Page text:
Do you ever go out on a photoshoot and forget something? Yah, me neither. So this tip is for you to share with your friends who inevitably forget the important cable they needed to make their flash systems sync up. This is a little excerpt from my Lighting Notebook, coming at you this fall.
I was on a recent shoot and had everything all ready to go. My model was freezing, but fantastically cooperative nonetheless. We had forgotten the cable to plug in the back of my main monolight, (a Photoflex Starflash I was testing) - you know, the one that connects to the wireless receiver so it can go "boom". I didn't want us to have to run back the 100 miles to the truck and dig around, hopefully finding it, and run back - while the model turned to an ice block. Think fast...think fast...I was using a PocketWizard TT5 receiver that has a hotshoe attachment - and a port to connect to a cable for most any flash system. That's the cable I forgot. Instead I decided to sit my extra speedlight in the receiver and set it's power to minimum. I then positioned the speedlight directly behind the monolight and used the monolights built-in optical slave to trigger it. The speedlight received my sync signal, flashed, and triggered the monolight. The speedlight itself was not providing any useful light on the subject. The show could go on.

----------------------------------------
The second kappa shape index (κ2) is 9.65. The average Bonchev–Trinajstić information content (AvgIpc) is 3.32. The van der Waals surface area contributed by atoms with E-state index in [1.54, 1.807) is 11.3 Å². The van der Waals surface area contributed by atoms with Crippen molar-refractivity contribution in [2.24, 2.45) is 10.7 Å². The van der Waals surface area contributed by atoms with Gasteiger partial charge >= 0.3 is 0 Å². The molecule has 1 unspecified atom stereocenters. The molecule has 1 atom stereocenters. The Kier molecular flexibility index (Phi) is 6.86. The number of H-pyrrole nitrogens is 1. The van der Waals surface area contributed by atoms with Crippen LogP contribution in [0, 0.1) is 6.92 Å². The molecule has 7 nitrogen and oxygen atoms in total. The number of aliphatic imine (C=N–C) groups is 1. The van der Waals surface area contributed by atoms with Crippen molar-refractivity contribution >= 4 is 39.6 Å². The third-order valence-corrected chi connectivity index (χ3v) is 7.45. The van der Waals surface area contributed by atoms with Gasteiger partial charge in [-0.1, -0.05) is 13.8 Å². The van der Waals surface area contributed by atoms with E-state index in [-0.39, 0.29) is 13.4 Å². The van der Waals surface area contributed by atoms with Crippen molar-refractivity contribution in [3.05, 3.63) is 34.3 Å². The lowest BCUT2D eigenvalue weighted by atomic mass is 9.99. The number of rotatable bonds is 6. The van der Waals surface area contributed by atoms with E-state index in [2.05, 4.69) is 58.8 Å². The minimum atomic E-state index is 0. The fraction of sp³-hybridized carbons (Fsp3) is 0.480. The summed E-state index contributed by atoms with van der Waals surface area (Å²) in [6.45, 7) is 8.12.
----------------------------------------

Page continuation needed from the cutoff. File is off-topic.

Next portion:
I've used this trick a few times when I'm short of receivers or, cough cough, I forget a cable. It's a good one to keep in mind when you're...I mean when your friend, is in a jamb. Or a pickle.
Below is the final image and the setup behind it. I wanted to create an unusual bridal portrait with a city skyline. I held the exposure for 2.5 seconds for the city and had the bride jump. The flash froze her midair, and you can see the city through her dress where she received half an exposure from the city lights and half from the flash. We needed her to jump high enough to clear the buildings so that her face would be in the dark sky - unobscured. A strategically placed equipment case gave her something to jump off, and get bigger air with.
The Starflash is a great monolight – comparable in output and price to other units in this category. It's very solidly built, has a wide adjustment range, and has measurably consistent output. The HalfDome strip bank is a beautiful light modifier and is relatively inexpensive compared to other units I've tried. Strip banks keep the light controlled and directional, while still being soft and shapely.Products used:
Nikon SB900 & SB800 speedlights